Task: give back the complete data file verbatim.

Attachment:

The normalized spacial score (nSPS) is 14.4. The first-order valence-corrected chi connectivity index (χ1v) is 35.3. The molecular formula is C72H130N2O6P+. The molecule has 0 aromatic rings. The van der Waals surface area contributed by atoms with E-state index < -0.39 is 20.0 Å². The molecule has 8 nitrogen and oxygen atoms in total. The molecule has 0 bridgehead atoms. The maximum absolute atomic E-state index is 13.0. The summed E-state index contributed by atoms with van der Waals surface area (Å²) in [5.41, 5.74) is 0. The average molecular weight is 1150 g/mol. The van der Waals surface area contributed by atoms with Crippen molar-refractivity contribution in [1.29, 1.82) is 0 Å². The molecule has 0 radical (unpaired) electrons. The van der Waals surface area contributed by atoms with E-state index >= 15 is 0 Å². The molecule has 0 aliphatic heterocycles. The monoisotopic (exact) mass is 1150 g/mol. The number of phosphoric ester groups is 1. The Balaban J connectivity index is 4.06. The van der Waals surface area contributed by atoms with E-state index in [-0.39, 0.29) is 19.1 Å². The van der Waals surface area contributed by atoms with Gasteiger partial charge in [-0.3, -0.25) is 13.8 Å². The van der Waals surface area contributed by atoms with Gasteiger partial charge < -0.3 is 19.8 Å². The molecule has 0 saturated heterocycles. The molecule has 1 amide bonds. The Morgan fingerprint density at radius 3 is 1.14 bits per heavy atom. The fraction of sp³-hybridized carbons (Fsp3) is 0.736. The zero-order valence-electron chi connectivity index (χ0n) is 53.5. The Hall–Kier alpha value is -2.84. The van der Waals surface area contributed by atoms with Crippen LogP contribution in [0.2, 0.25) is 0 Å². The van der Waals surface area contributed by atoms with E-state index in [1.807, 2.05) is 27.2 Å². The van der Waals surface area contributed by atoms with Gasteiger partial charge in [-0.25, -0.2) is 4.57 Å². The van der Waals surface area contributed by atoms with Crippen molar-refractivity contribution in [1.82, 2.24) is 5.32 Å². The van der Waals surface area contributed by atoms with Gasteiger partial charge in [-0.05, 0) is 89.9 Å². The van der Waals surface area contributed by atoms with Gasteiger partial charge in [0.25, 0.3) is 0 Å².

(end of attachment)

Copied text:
The normalized spacial score (nSPS) is 14.4. The first-order valence-corrected chi connectivity index (χ1v) is 35.3. The molecular formula is C72H130N2O6P+. The molecule has 0 aromatic rings. The van der Waals surface area contributed by atoms with E-state index < -0.39 is 20.0 Å². The molecule has 8 nitrogen and oxygen atoms in total. The molecule has 0 bridgehead atoms. The maximum absolute atomic E-state index is 13.0. The summed E-state index contributed by atoms with van der Waals surface area (Å²) in [5.41, 5.74) is 0. The average molecular weight is 1150 g/mol. The van der Waals surface area contributed by atoms with Crippen molar-refractivity contribution in [1.29, 1.82) is 0 Å². The molecule has 0 radical (unpaired) electrons. The van der Waals surface area contributed by atoms with E-state index >= 15 is 0 Å². The molecule has 0 aliphatic heterocycles. The monoisotopic (exact) mass is 1150 g/mol. The number of phosphoric ester groups is 1. The Balaban J connectivity index is 4.06. The van der Waals surface area contributed by atoms with E-state index in [-0.39, 0.29) is 19.1 Å². The van der Waals surface area contributed by atoms with Gasteiger partial charge in [-0.3, -0.25) is 13.8 Å². The van der Waals surface area contributed by atoms with Gasteiger partial charge < -0.3 is 19.8 Å². The molecule has 0 saturated heterocycles. The molecule has 1 amide bonds. The Morgan fingerprint density at radius 3 is 1.14 bits per heavy atom. The fraction of sp³-hybridized carbons (Fsp3) is 0.736. The zero-order valence-electron chi connectivity index (χ0n) is 53.5. The Hall–Kier alpha value is -2.84. The van der Waals surface area contributed by atoms with Crippen LogP contribution in [0.2, 0.25) is 0 Å². The van der Waals surface area contributed by atoms with E-state index in [1.807, 2.05) is 27.2 Å². The van der Waals surface area contributed by atoms with Gasteiger partial charge in [-0.25, -0.2) is 4.57 Å². The van der Waals surface area contributed by atoms with Crippen molar-refractivity contribution in [1.82, 2.24) is 5.32 Å². The van der Waals surface area contributed by atoms with Gasteiger partial charge in [-0.05, 0) is 89.9 Å². The van der Waals surface area contributed by atoms with Gasteiger partial charge in [0.25, 0.3) is 0 Å².